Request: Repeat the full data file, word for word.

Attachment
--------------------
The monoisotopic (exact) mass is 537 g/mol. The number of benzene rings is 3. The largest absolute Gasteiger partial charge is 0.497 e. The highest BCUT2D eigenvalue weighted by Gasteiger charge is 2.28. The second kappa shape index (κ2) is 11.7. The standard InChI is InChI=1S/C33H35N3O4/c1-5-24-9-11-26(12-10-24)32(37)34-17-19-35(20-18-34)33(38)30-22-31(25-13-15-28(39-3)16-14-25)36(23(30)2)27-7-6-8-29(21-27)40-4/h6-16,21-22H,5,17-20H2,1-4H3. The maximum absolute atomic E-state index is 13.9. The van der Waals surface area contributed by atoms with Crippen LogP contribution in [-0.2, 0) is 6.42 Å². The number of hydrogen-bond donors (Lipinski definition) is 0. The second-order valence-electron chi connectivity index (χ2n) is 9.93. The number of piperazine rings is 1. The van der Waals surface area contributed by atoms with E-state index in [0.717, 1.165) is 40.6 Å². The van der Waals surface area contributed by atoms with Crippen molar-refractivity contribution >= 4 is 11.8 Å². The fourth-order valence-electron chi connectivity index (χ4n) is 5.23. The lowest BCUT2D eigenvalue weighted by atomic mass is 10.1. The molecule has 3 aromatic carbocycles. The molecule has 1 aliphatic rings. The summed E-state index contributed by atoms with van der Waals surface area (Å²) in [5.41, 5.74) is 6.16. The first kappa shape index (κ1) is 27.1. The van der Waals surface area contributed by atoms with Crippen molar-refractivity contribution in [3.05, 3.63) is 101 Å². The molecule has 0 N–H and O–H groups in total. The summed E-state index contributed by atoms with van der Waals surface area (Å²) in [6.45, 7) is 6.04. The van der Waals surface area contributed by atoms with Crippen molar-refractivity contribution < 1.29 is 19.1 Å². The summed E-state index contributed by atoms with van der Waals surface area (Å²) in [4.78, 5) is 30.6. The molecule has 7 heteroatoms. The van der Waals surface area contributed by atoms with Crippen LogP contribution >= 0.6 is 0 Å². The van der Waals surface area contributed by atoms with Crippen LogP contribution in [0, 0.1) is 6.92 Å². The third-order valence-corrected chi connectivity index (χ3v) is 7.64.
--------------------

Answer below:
The monoisotopic (exact) mass is 537 g/mol. The number of benzene rings is 3. The largest absolute Gasteiger partial charge is 0.497 e. The highest BCUT2D eigenvalue weighted by Gasteiger charge is 2.28. The second kappa shape index (κ2) is 11.7. The standard InChI is InChI=1S/C33H35N3O4/c1-5-24-9-11-26(12-10-24)32(37)34-17-19-35(20-18-34)33(38)30-22-31(25-13-15-28(39-3)16-14-25)36(23(30)2)27-7-6-8-29(21-27)40-4/h6-16,21-22H,5,17-20H2,1-4H3. The maximum absolute atomic E-state index is 13.9. The van der Waals surface area contributed by atoms with Crippen LogP contribution in [-0.2, 0) is 6.42 Å². The number of hydrogen-bond donors (Lipinski definition) is 0. The second-order valence-electron chi connectivity index (χ2n) is 9.93. The number of piperazine rings is 1. The van der Waals surface area contributed by atoms with E-state index in [0.717, 1.165) is 40.6 Å². The van der Waals surface area contributed by atoms with Crippen molar-refractivity contribution >= 4 is 11.8 Å². The fourth-order valence-electron chi connectivity index (χ4n) is 5.23. The lowest BCUT2D eigenvalue weighted by atomic mass is 10.1. The molecule has 3 aromatic carbocycles. The molecule has 1 aliphatic rings. The summed E-state index contributed by atoms with van der Waals surface area (Å²) in [5.41, 5.74) is 6.16. The first kappa shape index (κ1) is 27.1. The van der Waals surface area contributed by atoms with Crippen molar-refractivity contribution in [3.05, 3.63) is 101 Å². The molecule has 0 N–H and O–H groups in total. The summed E-state index contributed by atoms with van der Waals surface area (Å²) in [6.45, 7) is 6.04. The van der Waals surface area contributed by atoms with Crippen molar-refractivity contribution < 1.29 is 19.1 Å². The summed E-state index contributed by atoms with van der Waals surface area (Å²) in [4.78, 5) is 30.6. The molecule has 7 heteroatoms. The van der Waals surface area contributed by atoms with Crippen LogP contribution >= 0.6 is 0 Å². The van der Waals surface area contributed by atoms with Crippen LogP contribution in [0, 0.1) is 6.92 Å². The third-order valence-corrected chi connectivity index (χ3v) is 7.64.